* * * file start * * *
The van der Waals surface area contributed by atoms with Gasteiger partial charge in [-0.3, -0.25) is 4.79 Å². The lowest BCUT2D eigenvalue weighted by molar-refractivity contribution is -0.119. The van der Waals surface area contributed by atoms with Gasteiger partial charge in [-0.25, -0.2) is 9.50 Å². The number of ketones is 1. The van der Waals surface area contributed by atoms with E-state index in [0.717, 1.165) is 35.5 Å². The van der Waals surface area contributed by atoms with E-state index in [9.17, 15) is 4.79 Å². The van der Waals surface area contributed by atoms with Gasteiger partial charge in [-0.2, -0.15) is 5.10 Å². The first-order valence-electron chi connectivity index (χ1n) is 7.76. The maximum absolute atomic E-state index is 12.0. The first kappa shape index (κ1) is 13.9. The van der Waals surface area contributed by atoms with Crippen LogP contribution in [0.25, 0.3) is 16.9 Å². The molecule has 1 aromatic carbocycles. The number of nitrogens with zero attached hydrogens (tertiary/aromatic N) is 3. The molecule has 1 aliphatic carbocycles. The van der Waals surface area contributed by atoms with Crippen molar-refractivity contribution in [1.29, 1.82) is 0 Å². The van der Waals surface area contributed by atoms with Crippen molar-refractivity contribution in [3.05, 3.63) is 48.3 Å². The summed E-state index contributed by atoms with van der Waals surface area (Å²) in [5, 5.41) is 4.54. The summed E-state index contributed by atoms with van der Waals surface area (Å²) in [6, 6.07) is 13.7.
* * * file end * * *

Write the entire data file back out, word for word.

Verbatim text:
The van der Waals surface area contributed by atoms with Gasteiger partial charge in [-0.3, -0.25) is 4.79 Å². The lowest BCUT2D eigenvalue weighted by molar-refractivity contribution is -0.119. The van der Waals surface area contributed by atoms with Gasteiger partial charge in [-0.25, -0.2) is 9.50 Å². The number of ketones is 1. The van der Waals surface area contributed by atoms with E-state index in [0.717, 1.165) is 35.5 Å². The van der Waals surface area contributed by atoms with E-state index in [9.17, 15) is 4.79 Å². The van der Waals surface area contributed by atoms with Gasteiger partial charge in [-0.2, -0.15) is 5.10 Å². The first-order valence-electron chi connectivity index (χ1n) is 7.76. The maximum absolute atomic E-state index is 12.0. The first kappa shape index (κ1) is 13.9. The van der Waals surface area contributed by atoms with Crippen LogP contribution in [0.25, 0.3) is 16.9 Å². The molecule has 1 aromatic carbocycles. The number of nitrogens with zero attached hydrogens (tertiary/aromatic N) is 3. The molecule has 1 aliphatic carbocycles. The van der Waals surface area contributed by atoms with Crippen molar-refractivity contribution in [1.29, 1.82) is 0 Å². The van der Waals surface area contributed by atoms with Crippen molar-refractivity contribution in [3.05, 3.63) is 48.3 Å². The summed E-state index contributed by atoms with van der Waals surface area (Å²) in [5, 5.41) is 4.54. The summed E-state index contributed by atoms with van der Waals surface area (Å²) in [6, 6.07) is 13.7.